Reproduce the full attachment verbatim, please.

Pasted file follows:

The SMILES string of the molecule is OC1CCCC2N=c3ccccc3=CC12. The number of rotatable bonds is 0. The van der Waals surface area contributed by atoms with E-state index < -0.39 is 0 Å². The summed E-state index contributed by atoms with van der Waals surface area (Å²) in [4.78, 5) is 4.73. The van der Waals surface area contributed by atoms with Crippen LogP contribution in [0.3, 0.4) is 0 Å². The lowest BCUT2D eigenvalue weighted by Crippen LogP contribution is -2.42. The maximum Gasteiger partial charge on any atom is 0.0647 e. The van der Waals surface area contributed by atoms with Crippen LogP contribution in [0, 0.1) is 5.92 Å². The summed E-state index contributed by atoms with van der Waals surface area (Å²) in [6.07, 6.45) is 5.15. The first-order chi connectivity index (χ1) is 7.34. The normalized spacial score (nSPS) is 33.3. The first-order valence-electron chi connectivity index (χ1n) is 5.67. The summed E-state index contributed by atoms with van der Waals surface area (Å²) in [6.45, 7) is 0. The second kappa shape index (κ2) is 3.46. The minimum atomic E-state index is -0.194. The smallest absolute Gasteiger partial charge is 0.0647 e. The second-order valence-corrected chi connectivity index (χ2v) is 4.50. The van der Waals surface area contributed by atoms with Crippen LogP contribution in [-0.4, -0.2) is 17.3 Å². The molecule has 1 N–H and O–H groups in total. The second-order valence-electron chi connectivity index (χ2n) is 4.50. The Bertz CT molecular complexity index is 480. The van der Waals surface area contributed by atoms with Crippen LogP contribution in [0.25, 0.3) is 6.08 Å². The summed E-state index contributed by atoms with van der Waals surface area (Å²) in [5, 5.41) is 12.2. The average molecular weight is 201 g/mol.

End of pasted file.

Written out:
The SMILES string of the molecule is OC1CCCC2N=c3ccccc3=CC12. The number of rotatable bonds is 0. The van der Waals surface area contributed by atoms with E-state index < -0.39 is 0 Å². The summed E-state index contributed by atoms with van der Waals surface area (Å²) in [4.78, 5) is 4.73. The van der Waals surface area contributed by atoms with Crippen LogP contribution in [0.3, 0.4) is 0 Å². The lowest BCUT2D eigenvalue weighted by Crippen LogP contribution is -2.42. The maximum Gasteiger partial charge on any atom is 0.0647 e. The van der Waals surface area contributed by atoms with Crippen LogP contribution in [0, 0.1) is 5.92 Å². The summed E-state index contributed by atoms with van der Waals surface area (Å²) in [6.07, 6.45) is 5.15. The first-order chi connectivity index (χ1) is 7.34. The normalized spacial score (nSPS) is 33.3. The first-order valence-electron chi connectivity index (χ1n) is 5.67. The summed E-state index contributed by atoms with van der Waals surface area (Å²) in [6.45, 7) is 0. The second kappa shape index (κ2) is 3.46. The minimum atomic E-state index is -0.194. The smallest absolute Gasteiger partial charge is 0.0647 e. The second-order valence-corrected chi connectivity index (χ2v) is 4.50. The van der Waals surface area contributed by atoms with Crippen LogP contribution in [-0.4, -0.2) is 17.3 Å². The molecule has 1 N–H and O–H groups in total. The second-order valence-electron chi connectivity index (χ2n) is 4.50. The Bertz CT molecular complexity index is 480. The van der Waals surface area contributed by atoms with Crippen LogP contribution in [0.25, 0.3) is 6.08 Å². The summed E-state index contributed by atoms with van der Waals surface area (Å²) in [5, 5.41) is 12.2. The average molecular weight is 201 g/mol.